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Making external links open in new tabs

When I was remaking this blog with Eleventy, I wanted to add target="_blank" and rel="noopener" to every external link. This was becoming a pain to do manually, so I decided to write a script to do it for me. If you want to do the same, just add this in a <script> tag to your footer (it needs to run after all your links have rendered):

(function () {
const links = document.querySelectorAll("a[href^='https://'], a[href^='http://']")
const host = window.location.hostname

const isInternalLink = link => new URL(link).hostname === host

links.forEach(link => {
if (isInternalLink(link)) return

link.setAttribute("target", "_blank")
link.setAttribute("rel", "noopener")
})
})()

First, we use document.querySelectorAll to target any link starting with https:// or http://. This is nice because it excludes relative links, such as /about. Second, we get the hostname for the current page. For instance, the hostname for this page is mtm.dev. If you were on a subdomain, such as kitten.mtm.dev, this would open any link on kitten.mtm.dev in the same tab, but mtm.dev or meow.mtm.dev would open in a new tab.

On the next line, we create isInternalLink, a function that determines if the link is pointing to the current site. Then, we loop through every link on the page; if it’s an external link, we add target="_blank" and rel="noopener" to it.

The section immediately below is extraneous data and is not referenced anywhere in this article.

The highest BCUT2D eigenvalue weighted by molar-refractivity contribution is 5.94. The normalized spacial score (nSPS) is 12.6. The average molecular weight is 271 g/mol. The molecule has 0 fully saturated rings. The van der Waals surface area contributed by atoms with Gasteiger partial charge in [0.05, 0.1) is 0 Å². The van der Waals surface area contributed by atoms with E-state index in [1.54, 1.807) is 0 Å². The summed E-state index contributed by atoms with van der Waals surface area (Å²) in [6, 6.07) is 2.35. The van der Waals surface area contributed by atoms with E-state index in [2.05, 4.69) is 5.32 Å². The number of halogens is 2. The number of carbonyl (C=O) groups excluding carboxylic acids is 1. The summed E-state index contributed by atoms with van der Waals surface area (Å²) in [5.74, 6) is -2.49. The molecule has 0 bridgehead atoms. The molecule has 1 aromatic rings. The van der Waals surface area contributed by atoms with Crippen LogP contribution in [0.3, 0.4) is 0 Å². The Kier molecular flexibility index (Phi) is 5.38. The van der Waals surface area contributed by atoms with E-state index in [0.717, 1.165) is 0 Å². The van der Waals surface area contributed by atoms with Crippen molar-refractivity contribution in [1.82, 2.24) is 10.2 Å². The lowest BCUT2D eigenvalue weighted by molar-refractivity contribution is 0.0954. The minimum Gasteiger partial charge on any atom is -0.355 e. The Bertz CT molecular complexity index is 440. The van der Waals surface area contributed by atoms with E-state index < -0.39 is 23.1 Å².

target="_blank" makes the link open in a new tab.

rel="noopener" is beneficial to add to external links for security purposes. Basically, JavaScript has a window.opener property that points to the window of the referring HTML document. When you open an external link, JavaScript will provide it partial control over the site you came from, and this prevents it from having access. To learn more, you can read About rel="noopener" by Mathias Bynens.

Depending on your preferences, you could also add noreferrer alongside noopener. You’d want to do this if you want to hide that traffic is coming from your site. For instance, if you linked to my site from yours, I could check my analytics and see that your site was sending traffic to mine. If you used a link with noreferrer, it would simply be displayed as “direct traffic” in my analytics tools.

Search engines don’t consider noopener or noreferrer to rank pages, so you don’t need to worry about the SEO implications of these. At the end of the day, this is simply a UX improvement — in my opinion, the best kind. In addition to these, there are a number of other attributes you could use — and if you’ll notice, that link opens in a new tab.